# How to Summarize a Data Frame by Groups in R

Sometimes, when you’re analyzing a data set and you want to get a complete picture of it, you want calculate the metrics on all the observations for each variable. Let’s say, for example, that you run a small zoo and want to inventory the cost of all your animals. To calculate this in a spreadsheet, you simply, sum the cost of all the rows in the “cost” column.

But, what do you do if you want to know the cost broken down by each category of animal? In a spreadsheet, you would subtotal the “cost” column by the column referencing the animal’s class. The result would be something like below–with the original data set on the left and the subtotaled data set on the right.

If you’re working with databases, it’s even easier to achieve the result with a simple SQL query. If the table you’re working in is called “animals,” the query would look something like this:

SELECT Class, sum(Cost) FROM animals GROUP_BY Class;

And the result is pretty much the same. So, the question is, if you can do this in spreadsheets and databases, can you do it in R? You bet you can.

In the dplyr package, you can create subtotals by combining the group_by() function and the summarise() function. Let’s start with an example. Below is the first part of the mtcars data frame that is provided in the base R package.

Now, suppose we interested in purchasing a car. We’re interested in 3 things regarding the car we’re seeking to purchase: the fuel economy, the power, and the speed. However, we’re unsure how the number of cylinders relates to these variables. How can we view the averages by cylinder? Let’s look at some code.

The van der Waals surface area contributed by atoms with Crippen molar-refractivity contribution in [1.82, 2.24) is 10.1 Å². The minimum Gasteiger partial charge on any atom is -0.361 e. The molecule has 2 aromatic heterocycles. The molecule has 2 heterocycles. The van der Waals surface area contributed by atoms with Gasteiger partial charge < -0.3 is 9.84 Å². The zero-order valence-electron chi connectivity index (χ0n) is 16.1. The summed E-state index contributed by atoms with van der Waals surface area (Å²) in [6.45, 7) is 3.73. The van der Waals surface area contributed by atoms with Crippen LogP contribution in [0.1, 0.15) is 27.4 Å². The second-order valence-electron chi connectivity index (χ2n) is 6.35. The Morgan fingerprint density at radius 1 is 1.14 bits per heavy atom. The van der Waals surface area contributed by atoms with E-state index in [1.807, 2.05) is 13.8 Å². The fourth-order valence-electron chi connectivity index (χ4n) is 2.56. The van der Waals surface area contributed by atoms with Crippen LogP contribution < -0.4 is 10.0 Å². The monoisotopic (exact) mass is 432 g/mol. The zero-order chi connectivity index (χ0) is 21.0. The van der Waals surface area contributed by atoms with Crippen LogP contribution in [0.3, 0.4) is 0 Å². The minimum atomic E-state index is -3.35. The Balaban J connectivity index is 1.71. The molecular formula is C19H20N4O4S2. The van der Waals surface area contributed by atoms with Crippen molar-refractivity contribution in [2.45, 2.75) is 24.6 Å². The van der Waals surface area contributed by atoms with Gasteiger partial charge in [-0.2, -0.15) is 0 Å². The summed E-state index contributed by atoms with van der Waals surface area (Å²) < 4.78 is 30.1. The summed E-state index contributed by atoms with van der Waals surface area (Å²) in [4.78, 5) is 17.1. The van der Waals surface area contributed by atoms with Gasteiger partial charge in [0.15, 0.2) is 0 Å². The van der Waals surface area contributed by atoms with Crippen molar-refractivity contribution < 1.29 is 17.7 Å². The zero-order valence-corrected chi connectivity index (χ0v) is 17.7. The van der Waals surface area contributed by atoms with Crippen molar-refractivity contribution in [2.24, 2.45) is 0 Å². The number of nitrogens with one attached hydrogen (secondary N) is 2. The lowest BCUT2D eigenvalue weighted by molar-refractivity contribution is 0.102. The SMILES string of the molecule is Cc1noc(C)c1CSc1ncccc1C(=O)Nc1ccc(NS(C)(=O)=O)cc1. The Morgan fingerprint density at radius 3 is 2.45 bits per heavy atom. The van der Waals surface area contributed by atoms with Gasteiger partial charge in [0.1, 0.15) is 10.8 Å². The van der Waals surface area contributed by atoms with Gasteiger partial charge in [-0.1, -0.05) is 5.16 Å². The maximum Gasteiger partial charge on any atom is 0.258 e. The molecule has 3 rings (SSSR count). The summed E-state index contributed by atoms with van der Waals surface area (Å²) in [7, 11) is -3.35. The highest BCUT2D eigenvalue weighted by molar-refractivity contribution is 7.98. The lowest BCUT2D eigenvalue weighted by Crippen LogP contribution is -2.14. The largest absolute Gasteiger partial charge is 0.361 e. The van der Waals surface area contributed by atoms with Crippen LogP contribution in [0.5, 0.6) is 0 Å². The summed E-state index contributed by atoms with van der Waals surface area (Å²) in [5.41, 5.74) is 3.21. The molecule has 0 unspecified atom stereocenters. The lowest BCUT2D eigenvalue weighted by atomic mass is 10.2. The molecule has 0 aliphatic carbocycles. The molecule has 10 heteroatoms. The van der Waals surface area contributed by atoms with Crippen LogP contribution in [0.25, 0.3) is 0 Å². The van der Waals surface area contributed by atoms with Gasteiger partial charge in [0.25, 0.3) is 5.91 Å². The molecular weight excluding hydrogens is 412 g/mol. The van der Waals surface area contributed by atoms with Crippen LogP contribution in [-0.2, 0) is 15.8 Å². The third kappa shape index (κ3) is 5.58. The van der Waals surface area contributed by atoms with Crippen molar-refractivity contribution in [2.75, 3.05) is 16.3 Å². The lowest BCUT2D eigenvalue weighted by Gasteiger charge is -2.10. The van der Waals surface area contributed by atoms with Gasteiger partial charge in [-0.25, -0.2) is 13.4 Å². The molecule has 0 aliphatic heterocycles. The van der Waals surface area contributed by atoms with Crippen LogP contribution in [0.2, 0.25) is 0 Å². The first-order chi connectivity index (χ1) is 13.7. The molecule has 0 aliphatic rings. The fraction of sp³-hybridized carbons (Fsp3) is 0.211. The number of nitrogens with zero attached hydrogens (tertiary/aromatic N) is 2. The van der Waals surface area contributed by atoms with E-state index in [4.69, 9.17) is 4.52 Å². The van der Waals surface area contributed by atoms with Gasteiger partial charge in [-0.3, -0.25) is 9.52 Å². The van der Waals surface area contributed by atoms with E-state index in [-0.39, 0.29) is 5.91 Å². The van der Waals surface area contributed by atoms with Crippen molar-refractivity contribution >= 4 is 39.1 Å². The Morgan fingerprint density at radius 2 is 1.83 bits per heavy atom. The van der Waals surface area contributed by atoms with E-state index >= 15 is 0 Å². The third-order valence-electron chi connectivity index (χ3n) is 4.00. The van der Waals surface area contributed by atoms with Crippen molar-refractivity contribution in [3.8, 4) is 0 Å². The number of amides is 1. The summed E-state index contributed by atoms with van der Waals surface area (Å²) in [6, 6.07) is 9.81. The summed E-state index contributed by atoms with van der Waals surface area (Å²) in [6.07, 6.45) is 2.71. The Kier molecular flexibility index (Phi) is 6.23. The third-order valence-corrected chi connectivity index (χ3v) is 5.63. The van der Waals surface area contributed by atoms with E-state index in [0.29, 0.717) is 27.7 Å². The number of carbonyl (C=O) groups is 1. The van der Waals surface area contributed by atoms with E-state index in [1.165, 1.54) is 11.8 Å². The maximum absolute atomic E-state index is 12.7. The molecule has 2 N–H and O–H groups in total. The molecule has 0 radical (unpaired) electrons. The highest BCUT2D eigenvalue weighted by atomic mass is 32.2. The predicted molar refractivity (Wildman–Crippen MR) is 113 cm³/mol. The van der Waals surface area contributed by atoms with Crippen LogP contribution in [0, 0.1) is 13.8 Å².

```### group mtcars by cylinders and return some averages
cars <- mtcars %>%
select(cyl, mpg, hp, qsec) %>%
group_by(cyl) %>%
summarise(mpg = mean(mpg), hp = mean(hp), qsec = mean(qsec))
```

Here, we’ve used piping with dplyr functions to crew a data set showing us the average mpg, hp, and qsec (seconds it takes to go 1/4 a mile) for each amount of cylinders. When we print the new “cars” data frame, here’s what we get:

This gives us a summary that can help us more easily make a decision. If we want to see this plotted on graphs, we can run this code…

```### draw plots of cylinders vs other variables
par(mfrow = c(1,3), lwd = 4)
plot(cars\$cyl,cars\$mpg, main = "Cylinders Vs Miles Per Gallon", xlab = "Miles Per Gallon", ylab = "Number of Cylinders", type = "h", col = "Red")
plot(cars\$cyl,cars\$hp, main = "Cylinders vs Horsepower", xlab = "Horsepower", ylab = "Number of Cylinders", type = "h", col = "Blue")
plot(cars\$cyl,cars\$qsec, main = "Cylinders vs Quarter Mile Time", xlab = "Quarter Mile Time in Seconds", ylab = "Number of Cylinders", type = "h", col = "Green")
```

And here’s what we end up with…

It looks like increasing the number of cylinders decreases the fuel economy, but it increases the power and speed.

Also worth noting, the mpg and qsec change at roughly the same rate going from 6 to 8 cylinders than they do going from 4 to 6 cylinders. However, the horsepower jumps up more dramatically when going from 6 to 8 cylinders than going from 4 to 6 cylinders. So, if power is relatively more important to you, you may want to go ahead and go with 8 cylinders.